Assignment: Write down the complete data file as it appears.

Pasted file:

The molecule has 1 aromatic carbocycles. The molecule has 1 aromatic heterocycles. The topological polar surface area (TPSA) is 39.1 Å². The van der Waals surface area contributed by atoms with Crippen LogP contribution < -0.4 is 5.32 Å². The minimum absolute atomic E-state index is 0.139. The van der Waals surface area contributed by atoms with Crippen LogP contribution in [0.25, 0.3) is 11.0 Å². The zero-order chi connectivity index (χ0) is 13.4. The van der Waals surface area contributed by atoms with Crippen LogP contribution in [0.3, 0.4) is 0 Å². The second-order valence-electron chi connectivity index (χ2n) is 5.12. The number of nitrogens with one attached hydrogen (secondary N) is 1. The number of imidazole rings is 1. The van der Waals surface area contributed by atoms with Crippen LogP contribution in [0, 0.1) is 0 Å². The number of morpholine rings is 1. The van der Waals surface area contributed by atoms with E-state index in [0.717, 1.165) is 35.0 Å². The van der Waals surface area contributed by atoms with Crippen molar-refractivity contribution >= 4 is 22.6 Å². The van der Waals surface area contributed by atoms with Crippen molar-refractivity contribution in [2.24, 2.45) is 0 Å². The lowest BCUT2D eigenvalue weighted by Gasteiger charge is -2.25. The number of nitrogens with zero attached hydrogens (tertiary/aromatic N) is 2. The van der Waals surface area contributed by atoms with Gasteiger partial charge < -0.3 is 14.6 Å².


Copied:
The molecule has 1 aromatic carbocycles. The molecule has 1 aromatic heterocycles. The topological polar surface area (TPSA) is 39.1 Å². The van der Waals surface area contributed by atoms with Crippen LogP contribution < -0.4 is 5.32 Å². The minimum absolute atomic E-state index is 0.139. The van der Waals surface area contributed by atoms with Crippen LogP contribution in [0.25, 0.3) is 11.0 Å². The zero-order chi connectivity index (χ0) is 13.4. The van der Waals surface area contributed by atoms with Crippen LogP contribution in [0.3, 0.4) is 0 Å². The second-order valence-electron chi connectivity index (χ2n) is 5.12. The number of nitrogens with one attached hydrogen (secondary N) is 1. The number of imidazole rings is 1. The van der Waals surface area contributed by atoms with Crippen LogP contribution in [0, 0.1) is 0 Å². The number of morpholine rings is 1. The van der Waals surface area contributed by atoms with E-state index in [0.717, 1.165) is 35.0 Å². The van der Waals surface area contributed by atoms with Crippen molar-refractivity contribution >= 4 is 22.6 Å². The van der Waals surface area contributed by atoms with Crippen molar-refractivity contribution in [2.24, 2.45) is 0 Å². The lowest BCUT2D eigenvalue weighted by Gasteiger charge is -2.25. The number of nitrogens with zero attached hydrogens (tertiary/aromatic N) is 2. The van der Waals surface area contributed by atoms with Gasteiger partial charge < -0.3 is 14.6 Å².